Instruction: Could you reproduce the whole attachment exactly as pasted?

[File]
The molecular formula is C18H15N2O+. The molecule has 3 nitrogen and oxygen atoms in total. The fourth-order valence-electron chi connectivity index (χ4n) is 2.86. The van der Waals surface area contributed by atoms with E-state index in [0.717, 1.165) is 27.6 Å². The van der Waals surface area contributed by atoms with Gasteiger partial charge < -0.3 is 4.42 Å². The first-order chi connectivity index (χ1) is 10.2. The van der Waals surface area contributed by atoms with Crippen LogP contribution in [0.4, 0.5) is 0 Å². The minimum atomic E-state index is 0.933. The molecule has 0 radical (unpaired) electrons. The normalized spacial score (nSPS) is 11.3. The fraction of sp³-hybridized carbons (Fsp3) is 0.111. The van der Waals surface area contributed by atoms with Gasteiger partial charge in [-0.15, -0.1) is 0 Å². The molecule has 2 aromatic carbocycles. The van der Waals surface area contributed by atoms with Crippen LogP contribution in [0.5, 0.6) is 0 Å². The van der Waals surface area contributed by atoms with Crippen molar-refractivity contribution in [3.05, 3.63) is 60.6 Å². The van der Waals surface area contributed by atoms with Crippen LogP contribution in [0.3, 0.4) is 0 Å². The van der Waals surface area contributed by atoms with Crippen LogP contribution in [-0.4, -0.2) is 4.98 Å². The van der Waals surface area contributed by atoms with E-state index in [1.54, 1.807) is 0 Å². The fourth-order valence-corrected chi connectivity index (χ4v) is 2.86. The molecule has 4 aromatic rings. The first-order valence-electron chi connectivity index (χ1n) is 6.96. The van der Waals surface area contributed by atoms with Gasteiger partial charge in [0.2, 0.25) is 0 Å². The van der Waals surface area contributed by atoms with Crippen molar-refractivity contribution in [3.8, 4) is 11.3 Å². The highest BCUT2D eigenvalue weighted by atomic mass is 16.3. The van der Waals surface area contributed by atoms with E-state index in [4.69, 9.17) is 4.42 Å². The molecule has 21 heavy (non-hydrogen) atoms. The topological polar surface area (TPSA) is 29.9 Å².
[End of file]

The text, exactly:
The molecular formula is C18H15N2O+. The molecule has 3 nitrogen and oxygen atoms in total. The fourth-order valence-electron chi connectivity index (χ4n) is 2.86. The van der Waals surface area contributed by atoms with E-state index in [0.717, 1.165) is 27.6 Å². The van der Waals surface area contributed by atoms with Gasteiger partial charge < -0.3 is 4.42 Å². The first-order chi connectivity index (χ1) is 10.2. The van der Waals surface area contributed by atoms with Crippen LogP contribution in [0.4, 0.5) is 0 Å². The minimum atomic E-state index is 0.933. The molecule has 0 radical (unpaired) electrons. The normalized spacial score (nSPS) is 11.3. The fraction of sp³-hybridized carbons (Fsp3) is 0.111. The van der Waals surface area contributed by atoms with Gasteiger partial charge in [-0.15, -0.1) is 0 Å². The molecule has 2 aromatic carbocycles. The van der Waals surface area contributed by atoms with Crippen LogP contribution in [0.5, 0.6) is 0 Å². The van der Waals surface area contributed by atoms with Crippen molar-refractivity contribution in [3.05, 3.63) is 60.6 Å². The van der Waals surface area contributed by atoms with Crippen LogP contribution in [0.3, 0.4) is 0 Å². The van der Waals surface area contributed by atoms with Crippen LogP contribution in [-0.4, -0.2) is 4.98 Å². The van der Waals surface area contributed by atoms with E-state index in [1.54, 1.807) is 0 Å². The fourth-order valence-corrected chi connectivity index (χ4v) is 2.86. The molecule has 4 aromatic rings. The first-order valence-electron chi connectivity index (χ1n) is 6.96. The van der Waals surface area contributed by atoms with Gasteiger partial charge in [0.2, 0.25) is 0 Å². The van der Waals surface area contributed by atoms with Crippen molar-refractivity contribution in [3.8, 4) is 11.3 Å². The highest BCUT2D eigenvalue weighted by atomic mass is 16.3. The van der Waals surface area contributed by atoms with E-state index in [4.69, 9.17) is 4.42 Å². The molecule has 21 heavy (non-hydrogen) atoms. The topological polar surface area (TPSA) is 29.9 Å².